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Local Figures Line Up To Succeed Diane Abbott As Labour Candidate

Diane Abbott (Credit: Allstar Picture Library Ltd / Alamy Stock Photo)

4 min read

Keir Starmer has declared that no decision has been made to bar Diane Abbott from being a Labour candidate at the 4 July general election. However, PoliticsHome understands that there are several local figures in the mix to succeed her as MP for Hackney North and Stoke Newington.

In April 2023, Abbott had the Labour whip withdrawn after she wrote that Irish people, Jewish people and Travellers do not experience racism "all their lives" in the same way Black people do. She subsequently withdrew her comments and apologised.

It was confirmed yesterday that the whip had been restored to Abbott.

However, the party leadership has been accused of trying to prevent the veteran MP from seeking re-election in her London seat.

On Tuesday, The Times reported that Abbott would not be allowed to stand for Labour at the upcoming election.

“No decision has been taken on barring her. Ultimately it’s a decision for the national executive committee,” Starmer said today during a campaign visit to the West Midlands. “They’ll come to that decision in due course. But they haven’t taken that decision.”

While Abbott is now a Labour MP, the matter of whether she stands as a candidate for Labour at the general election is separate. Labour’s ruling NEC – on which Starmer supporters have a clear majority – always has final say over which candidates are approved for selection.

PoliticsHome understands from sources close both to the leadership and to Abbott that the MP was intending to announce her retirement following the whip restoration. Abbott herself has not commented on whether she wants to be a candidate, though it is understood she would like the choice.

Meanwhile, Labour figures from the local area in Hackney have been tipped to replace her as the candidate. The NEC will meet on Tuesday to endorse candidates, but this internal deadline could be passed if the row drags on. Ultimately, Labour sources have pointed out, the legal deadline is Friday, 7 June.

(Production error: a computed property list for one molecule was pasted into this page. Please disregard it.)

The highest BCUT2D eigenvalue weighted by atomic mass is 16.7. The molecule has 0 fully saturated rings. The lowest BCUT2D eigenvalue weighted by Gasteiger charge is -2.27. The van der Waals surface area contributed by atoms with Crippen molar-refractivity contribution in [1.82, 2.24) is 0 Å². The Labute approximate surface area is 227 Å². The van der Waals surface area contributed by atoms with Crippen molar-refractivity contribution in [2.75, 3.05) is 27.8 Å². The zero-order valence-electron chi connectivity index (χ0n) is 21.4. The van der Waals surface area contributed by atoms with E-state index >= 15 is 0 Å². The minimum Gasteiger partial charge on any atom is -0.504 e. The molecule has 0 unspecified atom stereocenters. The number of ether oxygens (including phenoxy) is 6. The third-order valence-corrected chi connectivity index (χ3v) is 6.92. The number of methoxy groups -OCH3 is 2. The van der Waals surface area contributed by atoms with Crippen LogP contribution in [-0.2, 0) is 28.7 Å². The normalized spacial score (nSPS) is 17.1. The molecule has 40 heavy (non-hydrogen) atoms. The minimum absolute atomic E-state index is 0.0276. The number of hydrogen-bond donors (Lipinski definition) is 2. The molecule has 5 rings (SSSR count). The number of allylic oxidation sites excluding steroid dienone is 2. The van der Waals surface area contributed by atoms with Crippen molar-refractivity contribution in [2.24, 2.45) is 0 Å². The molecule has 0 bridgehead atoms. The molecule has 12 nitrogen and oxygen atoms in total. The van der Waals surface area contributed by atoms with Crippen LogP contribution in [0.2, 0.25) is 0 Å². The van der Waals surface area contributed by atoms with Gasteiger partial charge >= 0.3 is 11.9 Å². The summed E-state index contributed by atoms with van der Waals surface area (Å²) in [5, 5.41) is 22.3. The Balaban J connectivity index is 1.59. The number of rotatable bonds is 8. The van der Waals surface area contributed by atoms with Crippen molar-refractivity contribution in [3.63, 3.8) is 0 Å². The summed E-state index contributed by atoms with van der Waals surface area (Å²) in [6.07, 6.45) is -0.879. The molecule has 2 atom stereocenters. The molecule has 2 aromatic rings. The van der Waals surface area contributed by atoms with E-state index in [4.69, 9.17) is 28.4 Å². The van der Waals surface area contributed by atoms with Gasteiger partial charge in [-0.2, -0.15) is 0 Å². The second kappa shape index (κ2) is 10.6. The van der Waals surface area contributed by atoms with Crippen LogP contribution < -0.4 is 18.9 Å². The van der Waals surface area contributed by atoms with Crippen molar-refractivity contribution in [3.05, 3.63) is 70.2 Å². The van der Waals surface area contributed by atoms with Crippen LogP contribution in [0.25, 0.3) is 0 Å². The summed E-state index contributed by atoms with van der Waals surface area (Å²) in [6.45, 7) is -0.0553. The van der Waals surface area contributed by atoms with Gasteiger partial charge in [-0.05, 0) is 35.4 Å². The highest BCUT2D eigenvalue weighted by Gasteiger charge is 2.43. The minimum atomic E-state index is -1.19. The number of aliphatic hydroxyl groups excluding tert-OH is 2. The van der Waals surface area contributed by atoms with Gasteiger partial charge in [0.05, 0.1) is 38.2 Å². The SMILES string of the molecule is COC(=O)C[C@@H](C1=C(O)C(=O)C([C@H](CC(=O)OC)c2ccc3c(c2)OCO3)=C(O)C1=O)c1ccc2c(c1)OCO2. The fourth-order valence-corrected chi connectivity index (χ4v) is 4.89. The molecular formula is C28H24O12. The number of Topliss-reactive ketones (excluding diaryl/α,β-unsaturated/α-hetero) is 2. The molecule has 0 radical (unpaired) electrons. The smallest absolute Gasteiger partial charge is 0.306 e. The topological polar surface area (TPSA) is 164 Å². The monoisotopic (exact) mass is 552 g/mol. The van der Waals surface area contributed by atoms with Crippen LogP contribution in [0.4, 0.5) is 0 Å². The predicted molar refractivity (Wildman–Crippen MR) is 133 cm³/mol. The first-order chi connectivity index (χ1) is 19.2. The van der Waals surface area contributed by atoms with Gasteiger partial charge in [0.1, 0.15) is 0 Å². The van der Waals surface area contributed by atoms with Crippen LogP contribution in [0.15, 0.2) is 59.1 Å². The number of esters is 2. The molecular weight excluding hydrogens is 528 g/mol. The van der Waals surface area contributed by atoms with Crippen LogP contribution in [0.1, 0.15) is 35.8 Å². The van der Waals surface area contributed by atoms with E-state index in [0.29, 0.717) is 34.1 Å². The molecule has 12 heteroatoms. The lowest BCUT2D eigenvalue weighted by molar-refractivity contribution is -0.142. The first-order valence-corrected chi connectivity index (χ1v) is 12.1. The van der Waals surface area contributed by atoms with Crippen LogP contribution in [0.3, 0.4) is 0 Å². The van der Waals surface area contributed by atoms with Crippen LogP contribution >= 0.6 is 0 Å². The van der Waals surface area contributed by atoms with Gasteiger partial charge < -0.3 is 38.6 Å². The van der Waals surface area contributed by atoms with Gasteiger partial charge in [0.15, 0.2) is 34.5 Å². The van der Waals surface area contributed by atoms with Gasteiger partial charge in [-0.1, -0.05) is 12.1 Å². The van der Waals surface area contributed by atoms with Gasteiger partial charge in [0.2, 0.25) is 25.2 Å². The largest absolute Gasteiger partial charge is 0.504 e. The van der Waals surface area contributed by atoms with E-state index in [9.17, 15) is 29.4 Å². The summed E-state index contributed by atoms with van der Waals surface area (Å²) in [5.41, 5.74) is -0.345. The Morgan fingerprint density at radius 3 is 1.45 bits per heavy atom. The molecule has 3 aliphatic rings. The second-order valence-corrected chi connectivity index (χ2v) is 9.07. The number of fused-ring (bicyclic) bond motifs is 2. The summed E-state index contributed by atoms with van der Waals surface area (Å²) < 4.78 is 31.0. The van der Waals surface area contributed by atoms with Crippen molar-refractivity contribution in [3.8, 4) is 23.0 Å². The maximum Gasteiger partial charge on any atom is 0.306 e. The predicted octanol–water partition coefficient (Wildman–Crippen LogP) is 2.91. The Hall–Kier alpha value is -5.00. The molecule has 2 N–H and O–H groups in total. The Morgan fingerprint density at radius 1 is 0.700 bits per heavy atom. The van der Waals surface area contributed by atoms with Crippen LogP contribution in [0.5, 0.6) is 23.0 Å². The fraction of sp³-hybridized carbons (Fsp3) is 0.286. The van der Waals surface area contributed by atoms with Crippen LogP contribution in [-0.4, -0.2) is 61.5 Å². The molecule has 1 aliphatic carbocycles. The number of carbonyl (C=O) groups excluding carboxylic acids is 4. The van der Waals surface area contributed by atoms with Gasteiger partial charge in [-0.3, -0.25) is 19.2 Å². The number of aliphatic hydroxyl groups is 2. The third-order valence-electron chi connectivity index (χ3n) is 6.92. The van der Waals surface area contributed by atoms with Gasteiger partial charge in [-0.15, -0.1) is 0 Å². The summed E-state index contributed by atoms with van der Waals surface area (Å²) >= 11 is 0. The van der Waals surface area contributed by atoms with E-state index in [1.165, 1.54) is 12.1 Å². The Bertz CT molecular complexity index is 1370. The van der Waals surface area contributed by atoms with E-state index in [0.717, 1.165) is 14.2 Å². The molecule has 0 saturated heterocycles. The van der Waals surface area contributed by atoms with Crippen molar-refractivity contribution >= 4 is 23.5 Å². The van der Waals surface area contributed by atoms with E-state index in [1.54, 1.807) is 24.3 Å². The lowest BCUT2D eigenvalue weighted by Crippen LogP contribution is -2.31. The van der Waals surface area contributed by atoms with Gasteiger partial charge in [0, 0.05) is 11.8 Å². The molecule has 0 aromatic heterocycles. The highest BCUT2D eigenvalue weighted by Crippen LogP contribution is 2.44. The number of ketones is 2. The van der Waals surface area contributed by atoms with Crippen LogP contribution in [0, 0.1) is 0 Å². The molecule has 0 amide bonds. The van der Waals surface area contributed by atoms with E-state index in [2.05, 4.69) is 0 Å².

Abbott won with a majority of nearly 60 per cent at the last general election in 2019 — making it one of the biggest majorities in the country. 

Anntoinette Bramble, a Hackney councillor and the borough’s deputy mayor as well as the Local Government Association Labour group's chair, is seen as a frontrunner who has been targeting the seat for some time. 

Sem Moema, a Hackney councillor recently re-elected as the London Assembly member for North East, is considered well-placed to become the candidate. 

She recently put herself forward for Islington North, where former Labour leader Jeremy Corbyn is standing as an independent, and was shortlisted before ultimately losing out to Praful Nargund

“She was willing to go for Islington North, and that could be rewarded,” a Labour source said. “She wasn’t scared to stick her neck out.”

Mete Coban is also being talked about as a potential successor to Abbott. The Hackney councillor is founder and chief executive of My Life My Say, a youth-led, non-partisan charity. He worked on Sadiq Khan’s mayoral selection campaign in London and received an MBE for services to young people in 2020.

“Mete is impressive, shiny and go-getting. He’s slick,” a Labour source said. He was the youngest ever elected councillor in Hackney aged 21.

Considered less likely to succeed but still in the mix is Coban’s Stoke Newington ward council colleague Susan Fajana-Thomas, who has also been given an honour: an OBE for services to local government and gender equality, awarded last year.

Bramble, Coban and Fajana-Thomas are all cabinet members at Hackney council, while Moema is a deputy cabinet member.

Luke Akehurst, a highly influential NEC member and the secretary of ‘old right’ group Labour First who lived in Hackney for many years, was considered a possibility but PoliticsHome understands that he is not looking to contest the Hackney North seat.

It is thought likely the candidate will be from one of the ethnic minority groups well-represented in the constituency, particularly as they will be replacing Abbott, who entered Parliament in 1987 as the first Black woman to become an MP.

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